"My wife and I started our company three years ago because we wanted to live in this country, we had hope that we could contribute to its growth and that Alexandra could live and grow up here," the father of 4-year-old Alexandra Najjar told LBCI TV on Sunday, August 12. Alexandra succumbed to her injuries after the explosion.
"Resilience is a double-edged sword," Aline said. "On the one hand, it allowed us to hold on and survive. On the other hand, it has hurt us. If we hadn't been able to endure the 15 years of war, the war might not have lasted so long."
"Give up Like That?"
But in a country where public services are not provided, one can only count on solidarity, one to the other. Little time is left for residents to mourn. More than ever, mutual aid is the key word. There are these young people who arm themselves with their brooms, shovels and buckets to clean and clear the city's streets. There are these businesspeople and shopkeepers who offer to repair windows and doors for free. There is this diaspora which is mobilizing massively to raise funds and collect basic necessities. There are these men and women who offer to shelter those who have lost their homes or to help them find a roof over their heads. Aline decided to turn her other restaurant – Batchig – into a refuge. Located in Antelias, it is primarily intended for employees who have children. "Mattresses were brought in and Batchig's sofas were arranged so that the restaurant could accommodate 10 families. In all, there are 47 or 48 people," she said. While the city has been transformed into a cemetery, Aline refuses surrender.
Nearly 85 families depend financially on the restaurant. While Mayrig's interior is doomed for now, she has vowed to reopen the terrace and the kitchen as soon as possible. "Friends in the United States have launched a crowdfunding campaign to help us support the families," Aline explained. "Who can afford to replace windows today with fresh money?" In a Lebanon that has been plunged into a serious economic and financial crisis for the past year, the Lebanese pound has depreciated terribly, and the cost of reconstruction, which involves paying for imported ma-terials, promises to be colossal. In this context, many people are thinking of moving abroad. Even before the explosion, many citizens had only one word on their lips: leaving.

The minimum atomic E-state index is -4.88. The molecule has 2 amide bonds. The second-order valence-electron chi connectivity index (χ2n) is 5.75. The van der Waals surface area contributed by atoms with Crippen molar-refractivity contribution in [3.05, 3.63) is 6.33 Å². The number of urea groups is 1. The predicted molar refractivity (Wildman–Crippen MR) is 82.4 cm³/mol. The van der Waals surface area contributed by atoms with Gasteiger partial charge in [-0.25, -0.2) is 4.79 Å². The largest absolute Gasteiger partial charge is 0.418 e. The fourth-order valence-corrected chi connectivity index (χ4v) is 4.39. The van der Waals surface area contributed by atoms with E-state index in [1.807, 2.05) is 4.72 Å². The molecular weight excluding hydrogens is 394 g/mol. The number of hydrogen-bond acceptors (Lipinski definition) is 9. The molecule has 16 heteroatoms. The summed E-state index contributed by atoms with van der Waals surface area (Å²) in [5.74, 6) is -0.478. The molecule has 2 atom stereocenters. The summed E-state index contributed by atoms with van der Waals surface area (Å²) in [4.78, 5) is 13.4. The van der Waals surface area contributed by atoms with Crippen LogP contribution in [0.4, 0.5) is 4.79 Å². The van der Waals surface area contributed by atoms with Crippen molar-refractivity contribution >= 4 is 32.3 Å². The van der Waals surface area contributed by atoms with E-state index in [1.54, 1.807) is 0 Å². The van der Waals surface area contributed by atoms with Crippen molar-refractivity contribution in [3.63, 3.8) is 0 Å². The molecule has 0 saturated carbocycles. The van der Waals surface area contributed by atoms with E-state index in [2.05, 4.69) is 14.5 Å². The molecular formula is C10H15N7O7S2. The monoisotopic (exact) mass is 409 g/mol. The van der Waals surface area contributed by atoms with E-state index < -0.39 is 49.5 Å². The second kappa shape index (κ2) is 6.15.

It does not matter where to go, as long as you can leave as quickly as possible so as not to get trapped in a disintegrating country, a dream-crusher for an entire generation of young people who thought they could heal their parents' wounds and move forward but instead saw their lives wither away. Death still seemed metaphorical before August 4. It became literal after-wards. "I thought about leaving the country when I started to lose hope, especially with the spread of coronavirus. In my head, I was thinking of a place where I could open a restaurant like Mayrig," Ramy said. "Now I want to stay and help others. But then I'll have to pack up and leave. I don't want to stay in my country. It's over." Aline does not think about leaving. "Give up like that? There are 85 families who depend on Mayrig for their daily bread," she said. "I don't have the luxury or the right to give up."
(This article was originally published in French in L'Orient-Le Jour on the 12th of August)
At 282 Pasteur Street, the elegant Ottoman-era mansion that houses the Mayrig Restaurant, the symbol of Armenian gastronomy in Beirut, is nothing more than a field of ruins that sadly face what is left of Wild Discovery travel agency. Next to it, Le Cyrano has died, and portraits of Rawan Misto, one of the café's employees, are displayed on what remains of the storefront. This young Syrian Kurd...